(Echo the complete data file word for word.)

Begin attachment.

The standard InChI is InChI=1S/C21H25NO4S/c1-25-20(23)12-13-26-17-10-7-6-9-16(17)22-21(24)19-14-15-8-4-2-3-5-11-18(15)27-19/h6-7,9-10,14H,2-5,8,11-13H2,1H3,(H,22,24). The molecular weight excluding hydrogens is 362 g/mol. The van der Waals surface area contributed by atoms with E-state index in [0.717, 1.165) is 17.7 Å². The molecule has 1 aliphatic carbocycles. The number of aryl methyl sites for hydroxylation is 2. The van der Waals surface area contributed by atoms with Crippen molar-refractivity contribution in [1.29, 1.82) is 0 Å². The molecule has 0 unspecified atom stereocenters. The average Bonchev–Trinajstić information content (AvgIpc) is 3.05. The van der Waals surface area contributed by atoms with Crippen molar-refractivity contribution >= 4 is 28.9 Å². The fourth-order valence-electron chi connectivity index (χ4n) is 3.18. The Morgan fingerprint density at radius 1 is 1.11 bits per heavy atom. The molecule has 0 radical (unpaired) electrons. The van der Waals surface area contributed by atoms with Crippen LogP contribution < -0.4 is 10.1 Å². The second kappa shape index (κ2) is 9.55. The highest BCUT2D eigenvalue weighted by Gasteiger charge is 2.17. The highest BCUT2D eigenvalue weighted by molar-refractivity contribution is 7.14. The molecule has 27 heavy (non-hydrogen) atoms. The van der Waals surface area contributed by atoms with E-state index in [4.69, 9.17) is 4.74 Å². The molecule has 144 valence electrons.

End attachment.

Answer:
The standard InChI is InChI=1S/C21H25NO4S/c1-25-20(23)12-13-26-17-10-7-6-9-16(17)22-21(24)19-14-15-8-4-2-3-5-11-18(15)27-19/h6-7,9-10,14H,2-5,8,11-13H2,1H3,(H,22,24). The molecular weight excluding hydrogens is 362 g/mol. The van der Waals surface area contributed by atoms with E-state index in [0.717, 1.165) is 17.7 Å². The molecule has 1 aliphatic carbocycles. The number of aryl methyl sites for hydroxylation is 2. The van der Waals surface area contributed by atoms with Crippen molar-refractivity contribution in [1.29, 1.82) is 0 Å². The molecule has 0 unspecified atom stereocenters. The average Bonchev–Trinajstić information content (AvgIpc) is 3.05. The van der Waals surface area contributed by atoms with Crippen molar-refractivity contribution >= 4 is 28.9 Å². The fourth-order valence-electron chi connectivity index (χ4n) is 3.18. The Morgan fingerprint density at radius 1 is 1.11 bits per heavy atom. The molecule has 0 radical (unpaired) electrons. The van der Waals surface area contributed by atoms with Crippen LogP contribution < -0.4 is 10.1 Å². The second kappa shape index (κ2) is 9.55. The highest BCUT2D eigenvalue weighted by Gasteiger charge is 2.17. The highest BCUT2D eigenvalue weighted by molar-refractivity contribution is 7.14. The molecule has 27 heavy (non-hydrogen) atoms. The van der Waals surface area contributed by atoms with E-state index in [4.69, 9.17) is 4.74 Å². The molecule has 144 valence electrons.